Welcome to the last of The Roar’s AFL preview series for 2019. We’re only a day away from the opening of the season, and it’s a magical time of nervous anticipation.
Adelaide is the last team to get a run, predicted for first, which will surprise many after their underwhelming 2018.
As has been well documented, the Crows did not handle the 2017 grand final loss to Richmond well. The hubris of pre-emptively booking a seat for the premiership trophy on the flight home, the power stance they adopted during finals, the pre-season camp that unraveled the entire club…
They played lost football for much of last year, particularly in the first half of the season, and the lowest period was a four-week block where they lost by 91 points to Melbourne, couldn’t even beat Fremantle, and kicked only four goals against Hawthorn.
They finished the season in solid fashion, winning six of their last nine games. It wasn’t a bad platform on which to build 2019 success.
Adelaide Crows best 22
B: T.Doedee K.Hartigan L.Brown
HB: R.Laird D.Talia B.Smith
C: P.Seedsman R.Sloane B.Crouch
HF: T.Lynch T.Walker R.Douglas
F: E.Betts J.Jenkins J.Galluci
Foll: S.Jacobs B.Gibbs M.Crouch
Int: H.Greenwood W.Milera R.Atkins J.Kelly
Em: D.Fogarty R.Knight C.Jones
Looking at this team, there is a reason they finished on top of the ladder and started favourite in a grand final only 26 AFL weeks ago.
On paper, talent-wise, they don’t have a weakness in any area of the ground. They have always been a tall side, and have options for this to continue despite Mitch McGovern leaving for Carlton.
Josh Jenkins is a Coleman Medal smoky with the new rules being implemented this year. He should be Adelaide’s deepest forward, as he traditionally has been, and with his height can also make use of the lightening of the hands in the back interpretation.
Taylor Walker had an injury-interrupted in 2018, too often not firing a shot, and Tom Lynch was also far less effective in his linkman role. Both players averaged far fewer marks and goals per game than they had for the prior three seasons, and can be expected to bounce back.
Darcy Fogarty has a lot of fans as a young tall forward on the up, with a beautiful kick on him, and whether he plays will be a question of structure.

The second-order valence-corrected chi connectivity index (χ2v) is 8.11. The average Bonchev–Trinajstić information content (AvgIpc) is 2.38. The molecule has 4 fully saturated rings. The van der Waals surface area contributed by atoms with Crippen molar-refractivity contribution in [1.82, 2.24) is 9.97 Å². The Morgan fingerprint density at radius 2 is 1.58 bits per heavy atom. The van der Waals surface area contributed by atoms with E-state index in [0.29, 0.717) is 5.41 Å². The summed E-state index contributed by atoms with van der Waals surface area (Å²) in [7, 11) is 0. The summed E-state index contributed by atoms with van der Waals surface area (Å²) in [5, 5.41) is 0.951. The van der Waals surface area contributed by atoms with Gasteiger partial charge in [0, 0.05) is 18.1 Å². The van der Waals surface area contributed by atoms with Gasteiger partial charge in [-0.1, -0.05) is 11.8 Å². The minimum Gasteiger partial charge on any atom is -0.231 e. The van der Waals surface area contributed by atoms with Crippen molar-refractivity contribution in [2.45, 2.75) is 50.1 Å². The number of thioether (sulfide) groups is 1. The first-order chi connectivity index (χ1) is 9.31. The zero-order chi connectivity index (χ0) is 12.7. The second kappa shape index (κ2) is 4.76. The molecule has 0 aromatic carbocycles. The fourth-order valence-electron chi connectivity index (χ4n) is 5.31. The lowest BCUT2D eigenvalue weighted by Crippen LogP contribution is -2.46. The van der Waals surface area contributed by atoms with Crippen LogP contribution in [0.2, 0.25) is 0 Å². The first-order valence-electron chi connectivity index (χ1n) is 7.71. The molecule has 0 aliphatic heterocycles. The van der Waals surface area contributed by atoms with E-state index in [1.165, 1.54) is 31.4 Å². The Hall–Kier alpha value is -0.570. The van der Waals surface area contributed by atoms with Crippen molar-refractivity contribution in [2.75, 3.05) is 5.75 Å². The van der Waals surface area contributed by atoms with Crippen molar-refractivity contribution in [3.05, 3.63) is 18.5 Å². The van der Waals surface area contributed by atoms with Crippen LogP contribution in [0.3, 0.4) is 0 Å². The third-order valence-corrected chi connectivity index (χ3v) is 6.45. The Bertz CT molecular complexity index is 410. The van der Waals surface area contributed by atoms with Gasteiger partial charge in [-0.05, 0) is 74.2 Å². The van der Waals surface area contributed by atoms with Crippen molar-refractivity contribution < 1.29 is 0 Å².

Eddie Betts had a down 2018, like a lot of teammates, and the question around him is whether it was just a blip or the beginning of the end at his age.
Jordan Galluci shows promise in a small forward role too, and Tyson Stengle was a depth pressure player at Richmond but does address a hole.
Bryce Gibbs was supposed to be the missing piece of the midfield puzzle after the grand final loss, but it didn’t work out that way due to factors beyond his control. He still had a solid year though, and when you add in Rory Sloane, as well as Matt and Brad Crouch they start to look very strong.
The Crouch brothers are the ultimate accumulators, and can post huge numbers. They just have a knack for finding the ball and are smart in how they find space. Sloane has assumed a share of the captaincy, and strikes as the type of player that will elevate his game accordingly from an already high level – he has always led by example with his ferocity and gut running, and this won’t change.
Midfield depth isn’t a problem either, with Richard Douglas still providing good service, Paul Seedsman filling a role as an outside running with a long right-boot, and Hugh Greenwood as an underrated extraction player and physical presence at stoppages. Rory Atkins is a bit of a jobber, but Riley Knight still has upside if he can get a good run with injury.
Sam Jacobs isn’t the sexiest ruckman in the AFL, but is ultra-consistent and durable. He’s only missed four games in the last seven years, which is remarkable for a player in his position.
Down back, there’s a good blend.
Looking at the talls, Tom Doedee finished sixth in the best and fairest, in his first season at AFL level after a few years on the list, filling in the Jake Lever intercept marking role. Daniel Talia has been the rock holding it all together for many years and has better balance in his game than he used to. Kyle Hartigan and Alex Keath are competing for the same spot as another key defender, with Andy Otten in reserve as a capable swingman.
Luke Brown and Jake Kelly give Adelaide smaller lockdown options in defensive 50. The all-important run from the back half is provided by Rory Laird, one of the best decision-makers in the league and deliverer of pinpoint shorter kicks, while Brodie Smith likes to run and carry and drive it long as often as possible. Laird and Smith complement each other perfectly.
Then you have youngster Wayne Milera, who was thrown back last year when Don Pyke wanted to look at a few different things, and uses speed, agility and lovely kicking skills to great effect.
For all of Adelaide’s flaws last year, they still won 12 games. Just by virtue of bouncing back to their best they will improve on that. Add in they have Gold Coast and St Kilda twice, which smell like percentage boosters. The other double-up matches they have are against West Coast, Geelong and Port – all sides they beat in the second half of 2018 when they were playing better football.
If the Crows can be 2-1 after opening against Hawthorn (home), Sydney (away) and Geelong (home), they then have a run of six matches where they would start favourite in all of them. They’ll get the chance to set up their season.
At their best, this is an attractive team to watch, utilising dynamic ball-movement from the back half inside forward 50, and able to score heavily when they get on top of an opposition side. Two good hit-outs in the pre-season suggest they have put the failures of last season behind them and are once again a united group.
Make no mistake, the Crows are as in the premiership race as any other team.